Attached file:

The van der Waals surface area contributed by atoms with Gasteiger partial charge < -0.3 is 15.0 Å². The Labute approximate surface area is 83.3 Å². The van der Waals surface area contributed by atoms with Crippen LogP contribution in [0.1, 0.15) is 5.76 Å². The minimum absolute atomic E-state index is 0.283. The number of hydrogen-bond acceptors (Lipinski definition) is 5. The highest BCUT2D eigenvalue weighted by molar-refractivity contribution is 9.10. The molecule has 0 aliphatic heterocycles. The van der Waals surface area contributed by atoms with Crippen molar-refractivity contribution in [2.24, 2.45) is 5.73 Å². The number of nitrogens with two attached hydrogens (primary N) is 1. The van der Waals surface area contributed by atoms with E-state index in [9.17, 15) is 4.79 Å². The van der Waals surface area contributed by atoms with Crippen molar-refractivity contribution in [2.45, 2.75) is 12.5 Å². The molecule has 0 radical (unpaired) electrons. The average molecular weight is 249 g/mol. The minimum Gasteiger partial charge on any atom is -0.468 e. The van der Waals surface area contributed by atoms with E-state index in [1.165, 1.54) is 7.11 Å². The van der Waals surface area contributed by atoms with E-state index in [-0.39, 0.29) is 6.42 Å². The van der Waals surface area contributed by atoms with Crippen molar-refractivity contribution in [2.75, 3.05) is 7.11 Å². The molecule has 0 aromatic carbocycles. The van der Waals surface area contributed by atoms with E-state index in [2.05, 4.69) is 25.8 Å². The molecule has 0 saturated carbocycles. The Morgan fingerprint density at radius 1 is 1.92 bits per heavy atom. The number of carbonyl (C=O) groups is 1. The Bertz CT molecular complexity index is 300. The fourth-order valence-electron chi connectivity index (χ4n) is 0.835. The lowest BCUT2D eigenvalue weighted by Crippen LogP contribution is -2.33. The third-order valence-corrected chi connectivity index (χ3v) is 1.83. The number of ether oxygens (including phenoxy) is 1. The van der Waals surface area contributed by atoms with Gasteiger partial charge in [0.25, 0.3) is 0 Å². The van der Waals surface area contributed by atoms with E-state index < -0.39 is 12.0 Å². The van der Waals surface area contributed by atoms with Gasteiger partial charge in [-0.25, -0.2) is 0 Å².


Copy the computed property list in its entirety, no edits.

The van der Waals surface area contributed by atoms with Gasteiger partial charge < -0.3 is 15.0 Å². The Labute approximate surface area is 83.3 Å². The van der Waals surface area contributed by atoms with Crippen LogP contribution in [0.1, 0.15) is 5.76 Å². The minimum absolute atomic E-state index is 0.283. The number of hydrogen-bond acceptors (Lipinski definition) is 5. The highest BCUT2D eigenvalue weighted by molar-refractivity contribution is 9.10. The molecule has 0 aliphatic heterocycles. The van der Waals surface area contributed by atoms with Crippen molar-refractivity contribution in [2.24, 2.45) is 5.73 Å². The number of nitrogens with two attached hydrogens (primary N) is 1. The van der Waals surface area contributed by atoms with E-state index in [9.17, 15) is 4.79 Å². The van der Waals surface area contributed by atoms with Crippen molar-refractivity contribution in [2.45, 2.75) is 12.5 Å². The molecule has 0 radical (unpaired) electrons. The average molecular weight is 249 g/mol. The minimum Gasteiger partial charge on any atom is -0.468 e. The van der Waals surface area contributed by atoms with E-state index in [1.165, 1.54) is 7.11 Å². The van der Waals surface area contributed by atoms with E-state index in [-0.39, 0.29) is 6.42 Å². The van der Waals surface area contributed by atoms with Crippen molar-refractivity contribution in [2.75, 3.05) is 7.11 Å². The molecule has 0 aromatic carbocycles. The van der Waals surface area contributed by atoms with E-state index in [2.05, 4.69) is 25.8 Å². The molecule has 0 saturated carbocycles. The Morgan fingerprint density at radius 1 is 1.92 bits per heavy atom. The number of carbonyl (C=O) groups is 1. The Bertz CT molecular complexity index is 300. The fourth-order valence-electron chi connectivity index (χ4n) is 0.835. The lowest BCUT2D eigenvalue weighted by Crippen LogP contribution is -2.33. The third-order valence-corrected chi connectivity index (χ3v) is 1.83. The number of ether oxygens (including phenoxy) is 1. The van der Waals surface area contributed by atoms with Gasteiger partial charge in [0.25, 0.3) is 0 Å². The van der Waals surface area contributed by atoms with E-state index < -0.39 is 12.0 Å². The van der Waals surface area contributed by atoms with Gasteiger partial charge in [-0.25, -0.2) is 0 Å².